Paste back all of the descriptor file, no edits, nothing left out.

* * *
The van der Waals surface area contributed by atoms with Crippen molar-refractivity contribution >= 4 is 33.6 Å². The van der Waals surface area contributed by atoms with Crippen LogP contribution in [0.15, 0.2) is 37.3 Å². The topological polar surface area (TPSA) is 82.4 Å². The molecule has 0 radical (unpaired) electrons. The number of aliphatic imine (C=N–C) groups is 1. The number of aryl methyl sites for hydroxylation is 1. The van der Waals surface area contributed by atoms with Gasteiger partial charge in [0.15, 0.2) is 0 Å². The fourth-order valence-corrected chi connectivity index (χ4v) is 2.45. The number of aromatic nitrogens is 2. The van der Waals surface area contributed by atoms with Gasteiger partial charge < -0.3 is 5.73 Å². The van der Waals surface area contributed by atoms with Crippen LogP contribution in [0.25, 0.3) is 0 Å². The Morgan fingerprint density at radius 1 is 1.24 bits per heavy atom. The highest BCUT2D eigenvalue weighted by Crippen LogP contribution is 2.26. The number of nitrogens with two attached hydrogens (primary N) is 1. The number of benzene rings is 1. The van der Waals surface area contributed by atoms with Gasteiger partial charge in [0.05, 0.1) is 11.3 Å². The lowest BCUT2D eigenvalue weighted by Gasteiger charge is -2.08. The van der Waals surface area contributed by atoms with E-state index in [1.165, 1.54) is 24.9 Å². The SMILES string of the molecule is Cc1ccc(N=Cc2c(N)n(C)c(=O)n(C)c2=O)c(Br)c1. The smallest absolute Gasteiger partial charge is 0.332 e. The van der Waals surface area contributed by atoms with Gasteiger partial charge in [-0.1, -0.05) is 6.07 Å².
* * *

The van der Waals surface area contributed by atoms with Crippen molar-refractivity contribution >= 4 is 33.6 Å². The van der Waals surface area contributed by atoms with Crippen LogP contribution in [0.15, 0.2) is 37.3 Å². The topological polar surface area (TPSA) is 82.4 Å². The molecule has 0 radical (unpaired) electrons. The number of aliphatic imine (C=N–C) groups is 1. The number of aryl methyl sites for hydroxylation is 1. The van der Waals surface area contributed by atoms with Gasteiger partial charge in [0.15, 0.2) is 0 Å². The fourth-order valence-corrected chi connectivity index (χ4v) is 2.45. The number of aromatic nitrogens is 2. The van der Waals surface area contributed by atoms with Gasteiger partial charge < -0.3 is 5.73 Å². The van der Waals surface area contributed by atoms with Crippen LogP contribution in [0.25, 0.3) is 0 Å². The Morgan fingerprint density at radius 1 is 1.24 bits per heavy atom. The highest BCUT2D eigenvalue weighted by Crippen LogP contribution is 2.26. The number of nitrogens with two attached hydrogens (primary N) is 1. The number of benzene rings is 1. The van der Waals surface area contributed by atoms with Gasteiger partial charge in [0.05, 0.1) is 11.3 Å². The lowest BCUT2D eigenvalue weighted by Gasteiger charge is -2.08. The van der Waals surface area contributed by atoms with E-state index in [1.165, 1.54) is 24.9 Å². The SMILES string of the molecule is Cc1ccc(N=Cc2c(N)n(C)c(=O)n(C)c2=O)c(Br)c1. The smallest absolute Gasteiger partial charge is 0.332 e. The van der Waals surface area contributed by atoms with Gasteiger partial charge in [-0.1, -0.05) is 6.07 Å².